As I branch out into the new world of hobbies, I find myself looking for one that can actually produce something of material that can help me.
Painting? Who doesn’t want a beautiful abstract on the wall?
Glass blowing? Just creating more knick-knacks.
Gardening? My black thumb could use some watering.
Ultimately, I settled on home improvement for my next hobby. Mainly because my apartment has half of the stuff it used to, but also to see if I could really use a tool belt.
What in the world is polyurethane?
My aforementioned sister-in-law (SIL) is an incredible interior decorator. She can see things in shapes and complementary colors that the average eye doesn’t catch. So, when she offered to give me her old guest bed, I jumped at the chance to make it something new for my place.
Turns out, you need more than a can of spray paint to refurbish or transform a piece of furniture.
On a trip to The Home Depot I learned:)
- Sandpaper has a thing called “grit.” The higher the number, the smoother the paper.
- Primer sprays white, but covers everything to help allow the paint to adhere to the wood.
- Gloss, semi-gloss and satin paints all shine, but differently.
- Before a project can be “done,” you need to seal the paint with polyurethane to prevent scratching from wear and tear.
Day 1 (Yes, this is a multi-day affair)
I didn’t realize you must sand down furniture that has already been sealed. Why can’t you just spray paint it and call it a day?
Luckily, my SIL has a sander. I have to say: this is a brilliant invention. When she first told me we would have to sand the bed, I imagined us with those small pieces of sandpaper just sliding it back and forth for hours.
This tool was a game-changer. All I had to do was keep the machine moving. We were able to sand the entire front side of the headboard in less than ten minutes.
With the help of Sauvignon Blanc and fun conversation, we were able to sand both sides of the headboard, footboard and rails within an hour.
After laying out a large cardboard box leftover from a recent swingset purchase, my SIL and I got down to business.
We pulled out the primer and started spraying. Is it just me, or did anyone else think primer was clear? Also – should the entire piece of furniture be white? Did we need to still see some of the wood through it?
Luckily, the paint we bought also had primer in it, so I felt confident it didn’t matter either way.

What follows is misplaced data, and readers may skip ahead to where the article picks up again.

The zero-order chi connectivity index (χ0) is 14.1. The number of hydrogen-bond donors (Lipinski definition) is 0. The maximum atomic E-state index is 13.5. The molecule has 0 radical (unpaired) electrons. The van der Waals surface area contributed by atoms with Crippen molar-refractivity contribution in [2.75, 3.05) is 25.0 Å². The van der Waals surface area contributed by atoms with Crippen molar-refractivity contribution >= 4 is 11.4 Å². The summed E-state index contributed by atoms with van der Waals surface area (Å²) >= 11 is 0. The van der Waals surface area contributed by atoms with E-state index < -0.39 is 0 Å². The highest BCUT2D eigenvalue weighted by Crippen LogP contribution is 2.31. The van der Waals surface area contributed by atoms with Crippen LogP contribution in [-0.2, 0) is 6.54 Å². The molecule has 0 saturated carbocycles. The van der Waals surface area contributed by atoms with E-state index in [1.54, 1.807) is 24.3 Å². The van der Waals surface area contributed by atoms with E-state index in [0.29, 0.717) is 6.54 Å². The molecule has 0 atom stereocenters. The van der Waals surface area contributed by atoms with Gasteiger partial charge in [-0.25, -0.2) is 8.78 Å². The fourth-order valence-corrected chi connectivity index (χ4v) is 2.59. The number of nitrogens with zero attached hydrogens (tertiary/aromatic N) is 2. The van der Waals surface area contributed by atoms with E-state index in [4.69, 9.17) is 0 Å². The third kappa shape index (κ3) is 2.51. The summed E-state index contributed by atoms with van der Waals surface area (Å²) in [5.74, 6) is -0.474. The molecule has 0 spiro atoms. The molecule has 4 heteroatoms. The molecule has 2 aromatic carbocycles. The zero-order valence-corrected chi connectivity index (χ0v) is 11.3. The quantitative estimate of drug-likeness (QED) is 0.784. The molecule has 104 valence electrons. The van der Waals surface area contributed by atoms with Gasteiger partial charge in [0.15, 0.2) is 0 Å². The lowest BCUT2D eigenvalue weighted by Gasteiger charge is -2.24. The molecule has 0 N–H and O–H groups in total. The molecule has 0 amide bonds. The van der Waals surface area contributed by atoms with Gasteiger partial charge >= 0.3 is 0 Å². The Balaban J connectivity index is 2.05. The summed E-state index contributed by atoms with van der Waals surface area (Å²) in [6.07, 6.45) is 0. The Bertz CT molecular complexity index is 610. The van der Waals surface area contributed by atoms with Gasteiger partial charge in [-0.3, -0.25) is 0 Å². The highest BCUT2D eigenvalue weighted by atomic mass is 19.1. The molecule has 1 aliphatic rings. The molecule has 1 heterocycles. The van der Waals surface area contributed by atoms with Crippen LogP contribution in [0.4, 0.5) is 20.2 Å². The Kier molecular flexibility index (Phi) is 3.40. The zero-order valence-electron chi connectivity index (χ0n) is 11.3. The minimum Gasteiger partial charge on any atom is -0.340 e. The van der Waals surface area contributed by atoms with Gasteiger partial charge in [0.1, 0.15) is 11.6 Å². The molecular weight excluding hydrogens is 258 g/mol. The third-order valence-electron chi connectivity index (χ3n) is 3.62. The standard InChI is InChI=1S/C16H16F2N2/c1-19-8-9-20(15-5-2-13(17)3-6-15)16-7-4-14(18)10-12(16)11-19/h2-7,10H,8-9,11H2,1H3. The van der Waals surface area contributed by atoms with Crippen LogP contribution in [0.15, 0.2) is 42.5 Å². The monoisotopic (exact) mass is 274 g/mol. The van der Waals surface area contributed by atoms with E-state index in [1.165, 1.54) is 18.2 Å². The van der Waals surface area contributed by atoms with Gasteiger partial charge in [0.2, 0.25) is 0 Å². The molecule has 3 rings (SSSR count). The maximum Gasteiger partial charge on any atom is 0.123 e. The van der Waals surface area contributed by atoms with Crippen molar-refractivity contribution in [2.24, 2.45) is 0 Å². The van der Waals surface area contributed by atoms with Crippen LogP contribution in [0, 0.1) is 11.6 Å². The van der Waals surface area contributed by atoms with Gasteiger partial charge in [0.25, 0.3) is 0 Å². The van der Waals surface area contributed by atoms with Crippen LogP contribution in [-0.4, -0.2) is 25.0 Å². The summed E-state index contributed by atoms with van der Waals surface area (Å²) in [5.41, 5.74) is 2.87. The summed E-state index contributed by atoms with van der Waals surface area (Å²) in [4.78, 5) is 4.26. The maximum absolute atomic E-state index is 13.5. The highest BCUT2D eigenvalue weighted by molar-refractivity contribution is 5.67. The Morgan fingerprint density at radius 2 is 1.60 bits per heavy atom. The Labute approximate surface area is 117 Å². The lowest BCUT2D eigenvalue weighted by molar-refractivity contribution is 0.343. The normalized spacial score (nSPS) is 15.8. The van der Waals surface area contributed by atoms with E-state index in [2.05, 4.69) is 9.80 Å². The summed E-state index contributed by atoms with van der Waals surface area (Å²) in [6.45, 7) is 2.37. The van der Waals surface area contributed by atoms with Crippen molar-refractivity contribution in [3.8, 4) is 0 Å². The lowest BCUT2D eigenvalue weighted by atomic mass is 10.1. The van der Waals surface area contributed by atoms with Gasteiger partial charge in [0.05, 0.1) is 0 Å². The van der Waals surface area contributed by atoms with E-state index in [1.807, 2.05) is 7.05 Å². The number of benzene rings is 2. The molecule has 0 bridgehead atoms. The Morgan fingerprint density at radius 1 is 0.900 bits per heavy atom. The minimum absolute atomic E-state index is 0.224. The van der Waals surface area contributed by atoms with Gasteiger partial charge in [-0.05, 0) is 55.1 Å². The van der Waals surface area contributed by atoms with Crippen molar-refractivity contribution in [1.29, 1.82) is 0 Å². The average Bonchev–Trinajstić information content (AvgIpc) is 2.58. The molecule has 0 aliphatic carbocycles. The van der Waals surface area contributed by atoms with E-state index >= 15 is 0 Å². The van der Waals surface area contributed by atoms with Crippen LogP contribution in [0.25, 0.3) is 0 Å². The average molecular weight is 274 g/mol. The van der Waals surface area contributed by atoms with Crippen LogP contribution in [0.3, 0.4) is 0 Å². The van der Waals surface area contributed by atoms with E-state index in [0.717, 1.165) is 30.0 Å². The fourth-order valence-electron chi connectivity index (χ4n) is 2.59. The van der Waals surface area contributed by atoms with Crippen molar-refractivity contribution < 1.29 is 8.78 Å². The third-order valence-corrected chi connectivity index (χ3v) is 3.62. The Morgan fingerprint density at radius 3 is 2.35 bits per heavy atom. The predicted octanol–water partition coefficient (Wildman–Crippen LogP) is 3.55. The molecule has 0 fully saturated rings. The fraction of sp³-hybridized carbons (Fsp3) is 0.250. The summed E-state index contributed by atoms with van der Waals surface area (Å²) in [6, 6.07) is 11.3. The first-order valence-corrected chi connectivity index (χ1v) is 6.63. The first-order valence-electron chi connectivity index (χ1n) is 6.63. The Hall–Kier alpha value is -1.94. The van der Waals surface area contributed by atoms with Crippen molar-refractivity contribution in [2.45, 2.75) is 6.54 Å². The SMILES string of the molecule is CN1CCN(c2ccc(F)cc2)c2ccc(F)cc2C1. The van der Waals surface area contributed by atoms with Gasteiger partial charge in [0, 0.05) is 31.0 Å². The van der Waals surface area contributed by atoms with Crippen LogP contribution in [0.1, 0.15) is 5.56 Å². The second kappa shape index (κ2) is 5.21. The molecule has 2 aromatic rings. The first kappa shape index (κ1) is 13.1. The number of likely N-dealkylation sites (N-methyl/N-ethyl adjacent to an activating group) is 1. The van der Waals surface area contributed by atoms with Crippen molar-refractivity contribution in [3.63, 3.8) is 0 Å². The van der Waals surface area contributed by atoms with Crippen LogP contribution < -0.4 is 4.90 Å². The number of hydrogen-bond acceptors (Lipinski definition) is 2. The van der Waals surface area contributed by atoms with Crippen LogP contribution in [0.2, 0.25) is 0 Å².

We were able to prime the front and back of the footboard and the back of the headboard before it was time to break for July 4th celebrations.
Day 2 – Up early to start the party
Apparently, refurbishing a bed is something you must wake up early for. I am a person who can sleep until noon, but when there is work to be done on the bed I will eventually be sleeping in, I have to wake up early.
By 9:00 a.m. we’d primed the front of the headboard, and started in on the real pièce de résistance: spray painting.
I had decided a black bed would complement my all-white bedroom. Suddenly I was encompassed in a cloud of black spray paint. I found particles of black on my arms, speckles on my watch band and best of all, the paint created a new tan line I wasn’t prepared for: on my feet.
One coat down, three to go. The paint cans said each coat would take about two hours to dry. Time for the pool (which subsequently erased those weird paint lines).
Day 3 – Oh my lord.
Another coat of paint on the footboard.
Round one on the headboard.
Wait two hours.
Finish headboard as the sun set over the house.
Day 4 – Why??
By this time, I was ready to just go buy a new bed.
We began to tackle the final step: polyurethane. The can suggests waiting two hours to touch the item, and four hours for the item to fully dry. No problem, right?
Until I got to the part on the can that read, “three coats required for best results.” I had to drive home (three hours away). There was no way I could wait another 12 hours to finish this thing.
Luckily, my family loves me, so during the work-week, my SIL and mother kindly finished the poly. By the following weekend, they had loaded it up in my brother’s truck and it was on its way to Dallas.
After navigating the streets of downtown and an underground loading dock, my brother, mother and I trucked a huge mattress, box springs and refurbished bed through a tunnel, up two freight elevators, down a winding hall, into my apartment.
After assembling my new bed, my mother said, “Please. No more divorces.”
Agreed. Who wants to spend four days painting a bed again?